It's up to the union to change Cubs/Kris Bryant situation


It's up to the union to change Cubs/Kris Bryant situation

DENVER – Could there be a Kris Bryant Rule in the next collective bargaining agreement? It’s become a hot-button issue for the Major League Baseball Players Association, which on some level only has itself to blame.

At least that’s how St. Louis Cardinals pitcher Carlos Villanueva sees it as an ex-Cub who’s on the union’s executive board, part of the team that helped negotiate the labor deal that will expire after the 2016 season.

The Cubs crossed off another day on their Triple-A Iowa service-time calendar as Bryant went 3-for-4 with three RBI and his first home run this season during Saturday’s 13-0 win over Memphis. By keeping Bryant in the minors for at least 12 days – only five more to go – the Cubs can delay his free agency for another year, until after the 2021 season.

“I’m a union guy,” Villanueva said. “We signed that contract. That language in the contract – the team has the liberty to do what they want when it comes to that. We don’t have to like it. And if we don’t like it, next time we sit at the bargaining table, we have to do something about it.”

[NBC SHOP: Gear up, Cubs fans!]

Bryant technically isn’t even a member of the union yet. But when the Cubs sent Baseball America’s No. 1 prospect down to minor-league camp on March 30, the MLBPA released a statement saying: “Today is a bad day for baseball.”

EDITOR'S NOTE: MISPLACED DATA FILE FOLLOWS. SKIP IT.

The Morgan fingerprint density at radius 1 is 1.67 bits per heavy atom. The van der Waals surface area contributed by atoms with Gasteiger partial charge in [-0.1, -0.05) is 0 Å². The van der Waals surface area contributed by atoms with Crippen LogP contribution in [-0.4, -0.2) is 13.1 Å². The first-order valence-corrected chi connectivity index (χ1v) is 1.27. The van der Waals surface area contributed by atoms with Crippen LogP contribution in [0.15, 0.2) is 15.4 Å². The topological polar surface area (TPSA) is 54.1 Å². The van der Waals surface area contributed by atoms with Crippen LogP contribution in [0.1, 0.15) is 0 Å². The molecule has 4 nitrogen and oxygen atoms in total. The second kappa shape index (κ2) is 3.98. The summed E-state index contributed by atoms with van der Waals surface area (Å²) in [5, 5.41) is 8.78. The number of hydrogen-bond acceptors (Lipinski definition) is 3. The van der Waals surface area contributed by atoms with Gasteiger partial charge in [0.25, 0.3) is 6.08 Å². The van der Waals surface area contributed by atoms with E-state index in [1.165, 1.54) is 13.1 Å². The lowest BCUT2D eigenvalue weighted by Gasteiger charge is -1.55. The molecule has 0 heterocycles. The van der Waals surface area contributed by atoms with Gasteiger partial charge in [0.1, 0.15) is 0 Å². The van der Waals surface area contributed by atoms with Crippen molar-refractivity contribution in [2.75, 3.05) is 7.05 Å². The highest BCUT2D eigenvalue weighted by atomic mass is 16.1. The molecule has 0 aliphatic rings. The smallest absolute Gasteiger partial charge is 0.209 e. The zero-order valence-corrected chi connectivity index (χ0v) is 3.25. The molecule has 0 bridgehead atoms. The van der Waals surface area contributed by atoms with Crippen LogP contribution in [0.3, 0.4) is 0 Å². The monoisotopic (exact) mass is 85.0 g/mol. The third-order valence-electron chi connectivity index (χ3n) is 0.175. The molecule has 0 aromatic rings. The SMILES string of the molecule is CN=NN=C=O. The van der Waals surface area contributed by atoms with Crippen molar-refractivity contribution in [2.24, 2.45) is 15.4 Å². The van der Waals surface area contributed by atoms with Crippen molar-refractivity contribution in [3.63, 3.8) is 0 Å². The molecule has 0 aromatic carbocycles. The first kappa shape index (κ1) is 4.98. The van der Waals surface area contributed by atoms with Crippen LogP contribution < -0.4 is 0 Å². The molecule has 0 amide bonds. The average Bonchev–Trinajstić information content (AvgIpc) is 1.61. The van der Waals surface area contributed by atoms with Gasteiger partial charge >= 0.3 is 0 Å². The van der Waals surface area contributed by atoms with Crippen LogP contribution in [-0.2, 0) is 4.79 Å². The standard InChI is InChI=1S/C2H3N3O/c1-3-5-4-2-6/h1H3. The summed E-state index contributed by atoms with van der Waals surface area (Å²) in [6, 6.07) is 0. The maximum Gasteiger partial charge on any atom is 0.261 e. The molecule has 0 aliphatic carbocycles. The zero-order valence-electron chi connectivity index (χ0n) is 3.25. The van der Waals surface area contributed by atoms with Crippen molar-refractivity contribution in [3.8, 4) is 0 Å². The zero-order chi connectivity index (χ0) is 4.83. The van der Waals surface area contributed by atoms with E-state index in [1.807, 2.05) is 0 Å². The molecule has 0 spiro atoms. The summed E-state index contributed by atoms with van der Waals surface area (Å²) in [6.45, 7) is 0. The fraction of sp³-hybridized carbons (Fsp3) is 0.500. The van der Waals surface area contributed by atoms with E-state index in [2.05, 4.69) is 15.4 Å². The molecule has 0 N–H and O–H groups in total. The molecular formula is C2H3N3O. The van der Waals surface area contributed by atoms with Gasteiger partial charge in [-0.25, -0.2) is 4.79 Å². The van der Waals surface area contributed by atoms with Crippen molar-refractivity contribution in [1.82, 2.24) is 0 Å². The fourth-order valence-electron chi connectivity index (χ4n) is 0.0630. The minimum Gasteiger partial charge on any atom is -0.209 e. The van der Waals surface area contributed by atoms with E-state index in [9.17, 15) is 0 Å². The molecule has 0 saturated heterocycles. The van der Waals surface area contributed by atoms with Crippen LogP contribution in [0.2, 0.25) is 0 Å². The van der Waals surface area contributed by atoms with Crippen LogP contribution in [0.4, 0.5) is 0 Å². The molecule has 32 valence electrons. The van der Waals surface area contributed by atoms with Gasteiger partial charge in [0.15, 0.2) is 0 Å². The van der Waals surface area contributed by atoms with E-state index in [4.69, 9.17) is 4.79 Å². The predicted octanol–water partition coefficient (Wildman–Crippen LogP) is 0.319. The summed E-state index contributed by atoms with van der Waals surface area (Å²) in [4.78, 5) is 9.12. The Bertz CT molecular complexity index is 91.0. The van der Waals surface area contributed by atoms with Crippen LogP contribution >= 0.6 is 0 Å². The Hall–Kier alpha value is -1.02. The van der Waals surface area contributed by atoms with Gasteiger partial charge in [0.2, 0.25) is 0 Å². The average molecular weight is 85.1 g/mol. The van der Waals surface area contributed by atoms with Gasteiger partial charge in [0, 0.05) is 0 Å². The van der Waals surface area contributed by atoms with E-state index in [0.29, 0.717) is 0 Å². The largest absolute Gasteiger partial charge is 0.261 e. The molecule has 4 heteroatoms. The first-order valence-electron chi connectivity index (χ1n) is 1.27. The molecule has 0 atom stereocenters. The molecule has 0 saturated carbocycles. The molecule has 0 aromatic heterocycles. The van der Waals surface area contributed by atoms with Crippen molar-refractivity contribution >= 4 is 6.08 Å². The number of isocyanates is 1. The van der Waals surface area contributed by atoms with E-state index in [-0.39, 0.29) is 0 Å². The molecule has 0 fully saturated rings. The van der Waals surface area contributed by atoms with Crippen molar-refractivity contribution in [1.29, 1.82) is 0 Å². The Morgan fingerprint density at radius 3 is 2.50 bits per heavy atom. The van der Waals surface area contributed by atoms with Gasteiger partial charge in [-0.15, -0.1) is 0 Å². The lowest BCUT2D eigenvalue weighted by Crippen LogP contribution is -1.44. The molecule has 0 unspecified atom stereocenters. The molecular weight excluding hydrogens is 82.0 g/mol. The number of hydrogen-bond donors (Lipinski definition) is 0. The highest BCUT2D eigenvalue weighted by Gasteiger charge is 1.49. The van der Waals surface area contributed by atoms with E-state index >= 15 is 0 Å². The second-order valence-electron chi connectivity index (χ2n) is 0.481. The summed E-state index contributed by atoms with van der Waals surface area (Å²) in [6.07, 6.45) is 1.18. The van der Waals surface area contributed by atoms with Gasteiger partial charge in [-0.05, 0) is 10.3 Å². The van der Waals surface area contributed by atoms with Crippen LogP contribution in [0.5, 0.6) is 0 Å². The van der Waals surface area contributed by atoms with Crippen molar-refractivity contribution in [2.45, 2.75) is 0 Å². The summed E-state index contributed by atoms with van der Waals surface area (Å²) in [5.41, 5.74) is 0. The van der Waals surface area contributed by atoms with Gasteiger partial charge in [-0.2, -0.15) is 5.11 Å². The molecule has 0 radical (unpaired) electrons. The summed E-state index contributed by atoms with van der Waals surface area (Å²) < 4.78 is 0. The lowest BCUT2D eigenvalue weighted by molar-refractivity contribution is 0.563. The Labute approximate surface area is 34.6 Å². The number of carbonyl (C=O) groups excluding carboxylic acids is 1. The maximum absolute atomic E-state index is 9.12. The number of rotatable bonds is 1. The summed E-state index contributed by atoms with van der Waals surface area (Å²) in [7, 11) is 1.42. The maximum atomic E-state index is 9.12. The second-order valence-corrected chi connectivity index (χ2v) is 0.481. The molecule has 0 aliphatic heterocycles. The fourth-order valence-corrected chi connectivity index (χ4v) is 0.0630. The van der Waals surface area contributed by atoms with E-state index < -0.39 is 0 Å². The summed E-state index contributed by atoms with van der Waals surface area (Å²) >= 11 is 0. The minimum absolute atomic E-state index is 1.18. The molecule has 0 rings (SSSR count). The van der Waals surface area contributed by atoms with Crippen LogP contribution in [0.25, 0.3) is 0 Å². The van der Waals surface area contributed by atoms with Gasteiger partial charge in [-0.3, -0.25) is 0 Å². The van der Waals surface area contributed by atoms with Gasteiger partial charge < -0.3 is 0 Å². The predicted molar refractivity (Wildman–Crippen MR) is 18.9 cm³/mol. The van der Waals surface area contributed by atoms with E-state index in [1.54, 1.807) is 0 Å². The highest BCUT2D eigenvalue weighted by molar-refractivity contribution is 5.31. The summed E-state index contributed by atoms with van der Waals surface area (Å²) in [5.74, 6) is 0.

Super-agent Scott Boras also helped blow this up into a huge national story. As Bryant said, he’d rather have a bulldog working for him instead of a poodle.

“You hear the speech,” Villanueva said. “You hear we want to take north the best 25 players. I haven’t been around him that much, (but) I saw what he can do last year, and I have to believe that he is one of the best 25.

“If I’m an owner of a team, if I’m a GM, and the rules permit me to have a guy for an extra year at less money, it’s a business decision. And I would probably do the same thing. At the end of the year, can you say, ‘Well, we didn’t make the playoffs by one or two games, could he (have made) a difference in it?’ Maybe. We don’t have a crystal ball to know.

“They know they’re going to have him for a long time and I’m pretty sure he’s going to be real good.

“Of course, as a fan, I want to see him. I’m probably not as upset as everybody else. But from a business point of view, we drew it up. We both agreed to it. We signed it. And they’re within their rights to do what they’re doing.”

Villanueva is so popular in the Cubs clubhouse that players still wear T-shirts with his face on the front and his quotes on the back. He is also a strong bilingual voice inside the union, someone who always tries to see the big picture.